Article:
Ki Tisa is the name of this week's reading. Ki Tisa simply translates as "when you take a census." It can also translate as "when you lift up."

What is discussed in the reading of Ki Tisa?

Forty days after hearing G‑d announce at Sinai, "I am your G‑d.... You shall have no other gods besides Me," the Jews sinned big time. The Golden Calf fest was a carnival that included idolatry, adultery, and murder.1

"When you lift up"?


Many times, the greatest tragedies spur the greatest growthHeaven forbid! The Torah is truth and only truth. If Torah says that the episode of the Golden Calf is an "uplifting" story, then that is indeed the case.

So what is the deeper meaning that lies behind the seemingly deceiving title?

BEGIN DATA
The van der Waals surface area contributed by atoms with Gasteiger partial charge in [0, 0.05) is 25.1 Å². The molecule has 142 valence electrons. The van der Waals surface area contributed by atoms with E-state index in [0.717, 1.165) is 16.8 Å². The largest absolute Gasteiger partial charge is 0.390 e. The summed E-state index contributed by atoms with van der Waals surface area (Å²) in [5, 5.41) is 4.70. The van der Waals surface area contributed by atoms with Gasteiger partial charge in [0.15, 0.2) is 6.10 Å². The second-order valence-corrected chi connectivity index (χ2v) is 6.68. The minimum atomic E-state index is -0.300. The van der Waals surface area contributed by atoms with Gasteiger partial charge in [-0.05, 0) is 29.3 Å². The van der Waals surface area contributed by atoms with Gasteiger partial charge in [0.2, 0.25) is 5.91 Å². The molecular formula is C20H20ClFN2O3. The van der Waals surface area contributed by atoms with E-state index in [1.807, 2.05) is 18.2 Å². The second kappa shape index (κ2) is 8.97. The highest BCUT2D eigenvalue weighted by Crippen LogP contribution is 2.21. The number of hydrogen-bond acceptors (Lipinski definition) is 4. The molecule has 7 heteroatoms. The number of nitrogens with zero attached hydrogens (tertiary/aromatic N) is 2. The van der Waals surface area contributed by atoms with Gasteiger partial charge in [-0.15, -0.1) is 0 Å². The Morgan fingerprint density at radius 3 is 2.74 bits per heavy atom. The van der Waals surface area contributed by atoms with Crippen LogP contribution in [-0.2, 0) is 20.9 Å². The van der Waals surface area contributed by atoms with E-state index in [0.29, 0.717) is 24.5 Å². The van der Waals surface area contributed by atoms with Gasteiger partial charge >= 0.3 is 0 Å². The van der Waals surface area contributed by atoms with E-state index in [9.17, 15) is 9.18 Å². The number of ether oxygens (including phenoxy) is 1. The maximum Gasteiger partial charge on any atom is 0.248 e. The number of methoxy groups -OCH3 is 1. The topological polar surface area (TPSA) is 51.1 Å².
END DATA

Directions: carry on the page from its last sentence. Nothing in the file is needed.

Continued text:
Many times, the greatest tragedies spur the greatest growth. In our own lives, if we'd look back through the objective lens of hindsight, chances are that we'd identify many a time when what we thought at the time to be the greatest calamity actually brought out the best in us.

The Golden Calf was a sin, a terrible sin. But thanks to that sin we now have Yom Kippur, the day that G‑d forgave the Jewish people, a day that ever since has become the day when G‑d cleanses our souls from any grime we may have accumulated in the past year. Secondly, because of the Golden Calf fiasco we got the second set of tablets, which came to replace the broken set. This second set came with a bonus – the entire "Oral Torah" – basically a whole body of Torah scholarship that was not included in the first.

The title Ki Tisa teaches us that there is one word that does not exist in G‑d's dictionary.